At the hearing on the motion to withdraw plea, the trial court stated that it believed it was appropriate to use the Cobb County conviction for purposes of OCGA § 17-10-7, but nevertheless disregarded that conviction.   Moreover, the trial court did treat the two Douglas County convictions as a single conviction for purposes of that statute.   After doing so, the court identified more than three felony convictions that had been introduced into evidence during the trial or at the sentencing hearing.   Frost does not point to anything in the record to show that the trial court erred in identifying these three additional prior convictions.   Thus Frost has not shown on appeal that his trial counsel advised him wrongly concerning his recidivist status, nor has he shown that his counsel fell below an objective standard of reasonableness in not objecting to the use of certain prior convictions for sentencing under these circumstances.9  We find that Frost has failed to demonstrate ineffective assistance of counsel.

Judgment affirmed.

FOOTNOTES

1.   North Carolina v. Alford, 400 U.S. 25, 91 S.Ct. 160, 27 L.Ed.2d 162 (1970).  “[A] defendant's contention of innocence is an integral part of an Alford plea.”  Schlau v. State, 282 Ga.App. 460, 461(1), 638 S.E.2d 895 (2006).   A defendant making an Alford plea has concluded that it is in his best interest to plead guilty despite his contention of innocence.   See id.

2.   Muckle v. State, 283 Ga.App. 395, 397, 641 S.E.2d 603 (2007) (footnote omitted).

3.   See Brown v. State, 259 Ga.App. 576, 577-578, 578 S.E.2d 188 (2003) (affirming trial court's denial of motion to withdraw plea based on argument that at plea hearing defendant was taking medication that made him “dizzy” but withheld this information from court);  Clark v. State, 249 Ga.App. 722, 726, 549 S.E.2d 520 (2001) (affirming trial court's denial of motion to withdraw plea based on argument that defendant was on antidepressants, finding defendant's answers to court's questions were “appropriate and precise” and she indicated that she understood the nature of her Alford plea).   Compare Waire v. State, 211 Ga.App. 69, 70-71, 438 S.E.2d 142 (1993) (trial court erred in denying motion to withdraw guilty plea where defendant, who was taking several medications for psychological problems, required several minutes of questioning in order to remember name of state in which hearing was occurring).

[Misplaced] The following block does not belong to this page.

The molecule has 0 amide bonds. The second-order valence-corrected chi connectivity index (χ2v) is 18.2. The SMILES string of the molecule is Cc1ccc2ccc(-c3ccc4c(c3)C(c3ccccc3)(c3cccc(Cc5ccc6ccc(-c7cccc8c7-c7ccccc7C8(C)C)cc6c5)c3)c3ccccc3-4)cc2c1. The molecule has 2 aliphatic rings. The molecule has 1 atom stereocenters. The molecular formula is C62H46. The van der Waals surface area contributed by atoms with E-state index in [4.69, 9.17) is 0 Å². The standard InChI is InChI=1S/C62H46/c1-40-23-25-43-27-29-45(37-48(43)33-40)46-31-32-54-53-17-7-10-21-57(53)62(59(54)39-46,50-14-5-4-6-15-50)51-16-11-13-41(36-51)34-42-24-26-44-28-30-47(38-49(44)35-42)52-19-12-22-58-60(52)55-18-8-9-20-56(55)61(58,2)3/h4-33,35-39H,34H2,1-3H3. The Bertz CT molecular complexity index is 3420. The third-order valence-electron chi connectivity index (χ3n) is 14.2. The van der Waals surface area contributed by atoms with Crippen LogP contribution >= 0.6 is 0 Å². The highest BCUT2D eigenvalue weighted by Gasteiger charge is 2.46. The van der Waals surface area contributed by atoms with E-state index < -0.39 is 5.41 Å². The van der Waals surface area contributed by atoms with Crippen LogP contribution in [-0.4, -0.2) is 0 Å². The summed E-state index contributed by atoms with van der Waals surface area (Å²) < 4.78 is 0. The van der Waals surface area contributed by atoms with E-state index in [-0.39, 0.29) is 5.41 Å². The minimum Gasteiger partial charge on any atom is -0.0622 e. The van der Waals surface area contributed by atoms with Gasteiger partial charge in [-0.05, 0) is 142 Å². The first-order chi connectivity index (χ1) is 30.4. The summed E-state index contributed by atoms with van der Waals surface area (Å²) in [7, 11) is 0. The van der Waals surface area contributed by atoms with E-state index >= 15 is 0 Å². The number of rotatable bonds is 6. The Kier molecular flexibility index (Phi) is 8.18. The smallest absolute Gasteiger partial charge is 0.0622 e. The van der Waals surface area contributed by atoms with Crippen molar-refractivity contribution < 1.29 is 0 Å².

4.   Voils v. State, 266 Ga.App. 738, 742(2), 598 S.E.2d 33 (2004);  see also Schlau, supra at 462(3), 638 S.E.2d 895 (upholding denial of motion to withdraw plea where, four months after entering plea, defendant first claimed that at time of plea he was depressed and on psychotropic medication).

5.   See Shaheed v. State, 276 Ga. 291, 291-292(2), 578 S.E.2d 119 (2003) (finding no manifest injustice despite defendant's claim that his lack of faith in trial counsel and pressure he felt from his family and from jury selection process “coerced” him into pleading guilty).

6.   Schlau, supra at 462(2), 638 S.E.2d 895 (citation and punctuation omitted).

7.   See id.;  Norris v. State, 277 Ga.App. 289, 292(1), 626 S.E.2d 220 (2006);  Brown, supra at 578-579, 578 S.E.2d 188;  Clark, supra at 726, 549 S.E.2d 520;  Thornton v. State, 180 Ga.App. 274, 275, 349 S.E.2d 23 (1986).

8.   See Suggs v. State, 272 Ga. 85, 87-88(4), 526 S.E.2d 347 (2000).

9.   See Hill v. Lockhart, 474 U.S. 52, 58-59, 106 S.Ct. 366, 88 L.Ed.2d 203 (1985) (discussing requirements for showing ineffective assistance of counsel in guilty plea context);  Muckle, supra at 397, 641 S.E.2d 603 (same).

PHIPPS, Judge.

JOHNSON, P.J., and MIKELL, J., concur.